The St Joseph shark is an unusual-looking fish. It is small, silver and has no scales along with a trunk-like snout. Their bodies are soft, their heads are large and they have a single gill opening on each side.
“Their unusually long snout is an advanced sensory organ that St Joseph sharks use to detect prey. They also have a venomous spine protruding from their dorsal fin that is used for self-defence,” said the Two Oceans Aquarium.
“The reason they are so weird is that they branched off from other members of the Chondrichthyes (cartilaginous fishes) family about 400 million years ago. Elasmobranchii (the subclass that contains sharks and rays) evolved the distinct characteristics we associate with cartilaginous fishes, but the Holocephali class took a different evolutionary path.”
They are a member of the subclass Holocephali, commonly known as chimaeras – the only member of this group commonly found in South African waters.
“In Greek mythology, a chimaera was a beast composed of the parts of different animals, many of which you may have heard of – minotaurs, gryphons and Cerberus. Unlike these mythical creatures, the St Joseph shark is as close to a real-life chimaera as we can get – a combination of traits commonly associated with sharks and those associated with bony, ray-finned fish. You can think of a St Joseph shark as being halfway between a typical fish and a typical shark,” it said.
Here are some of the key differences:
- Elasmobranchs have multiple gill openings, but Holocephali like St Joseph sharks only have one on each side – a trait they share with bony fish.
- In addition to having only one set of gills, these are covered by operculums, structures only seen in bony fish.
- Their upper jaw is fused with their skull, whereas the upper jaw moves freely in true sharks.
- Like other sharks, St Joseph sharks have external claspers that are used for reproduction. However, they also have three tentacle-like structures, two that can be extended from the pelvis and the other from their heads, to help clasp the female.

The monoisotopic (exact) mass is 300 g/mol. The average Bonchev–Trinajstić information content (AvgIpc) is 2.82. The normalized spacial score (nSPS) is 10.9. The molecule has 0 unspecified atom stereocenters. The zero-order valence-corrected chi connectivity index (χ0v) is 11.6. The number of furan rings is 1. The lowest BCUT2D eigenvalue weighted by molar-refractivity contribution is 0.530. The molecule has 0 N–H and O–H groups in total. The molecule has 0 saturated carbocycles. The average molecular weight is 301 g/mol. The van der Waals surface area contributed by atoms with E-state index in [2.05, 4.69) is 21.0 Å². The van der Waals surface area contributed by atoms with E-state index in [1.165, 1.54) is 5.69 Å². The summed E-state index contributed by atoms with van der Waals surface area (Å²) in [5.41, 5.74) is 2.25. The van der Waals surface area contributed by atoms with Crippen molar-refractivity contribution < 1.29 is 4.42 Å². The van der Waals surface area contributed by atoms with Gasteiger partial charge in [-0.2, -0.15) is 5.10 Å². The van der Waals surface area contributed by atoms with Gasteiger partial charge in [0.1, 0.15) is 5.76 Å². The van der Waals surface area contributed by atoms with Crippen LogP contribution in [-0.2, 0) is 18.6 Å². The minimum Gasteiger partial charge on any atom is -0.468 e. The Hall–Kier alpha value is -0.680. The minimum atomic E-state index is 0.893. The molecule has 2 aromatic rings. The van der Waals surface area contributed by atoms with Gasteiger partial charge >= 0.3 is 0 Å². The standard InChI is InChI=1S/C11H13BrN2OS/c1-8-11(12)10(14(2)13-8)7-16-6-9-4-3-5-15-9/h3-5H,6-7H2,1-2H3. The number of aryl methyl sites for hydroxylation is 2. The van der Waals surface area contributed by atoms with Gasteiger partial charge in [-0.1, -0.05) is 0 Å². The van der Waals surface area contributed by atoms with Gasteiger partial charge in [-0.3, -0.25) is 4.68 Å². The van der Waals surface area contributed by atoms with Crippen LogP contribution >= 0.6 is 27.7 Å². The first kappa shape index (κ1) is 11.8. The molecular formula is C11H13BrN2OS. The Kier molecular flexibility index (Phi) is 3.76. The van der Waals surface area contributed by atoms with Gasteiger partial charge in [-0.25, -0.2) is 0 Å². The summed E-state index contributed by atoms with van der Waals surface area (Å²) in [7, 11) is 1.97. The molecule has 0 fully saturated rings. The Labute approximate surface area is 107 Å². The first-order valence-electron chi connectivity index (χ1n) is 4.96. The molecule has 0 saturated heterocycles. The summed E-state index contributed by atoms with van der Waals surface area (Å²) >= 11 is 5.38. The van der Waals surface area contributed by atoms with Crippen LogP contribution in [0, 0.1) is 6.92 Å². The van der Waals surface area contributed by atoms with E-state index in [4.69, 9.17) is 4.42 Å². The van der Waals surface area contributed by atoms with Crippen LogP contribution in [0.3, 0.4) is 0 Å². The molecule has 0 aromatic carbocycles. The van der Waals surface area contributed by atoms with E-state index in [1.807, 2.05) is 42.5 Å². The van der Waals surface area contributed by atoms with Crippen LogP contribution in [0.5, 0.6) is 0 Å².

- Unlike sharks, their teeth are not replaceable and they only have three pairs of large grinding teeth that must last their entire lives.
- They have separate genital and anal openings.
“Other members of Holocephali are just as weird at the St Joseph shark – falling into the genera of ratfishes, rabbitfishes and elephantfishes,” the Aquarium said.
St Joseph sharks can be found in shallow coastal waters, predominantly along the southern and western parts of the Cape, but their range also extends to Namibia and the Eastern Cape. Most chimaeras are deep-water species, so the St Joseph shark’s habitat is rather unique.
“They reach sexual maturity at the age of three or four years when they are just over half a metre long,” the Aquarium said. “Compared to other cartilaginous fishes, they reach maturity rather early and are highly fecund – another feature they share with bony fish. Their hairy brown spindle-shaped eggs are laid directly on the seabed and it is not uncommon for many of them to wash up during the peak summer egg-laying season. These eggs take approximately nine to 12 months to hatch.”
During the breeding season, females move closer to the shore to lay their eggs, and juveniles will remain in these shallow waters for the first few years of their lives. These nursery areas are prime targets for overfishing, and a major reason why this species has been classified as Red on the WWF SASS List.
“Approximately 700 to 900 tons of St Joseph sharks are caught each year using gillnets, with this fishery being centred around St Helena Bay. This fishery is highly regulated in the area, but many St Joseph sharks are caught as bycatch from other fishing methods, such as trawlers.”
Picture: Supplied/Two Oceans Aquarium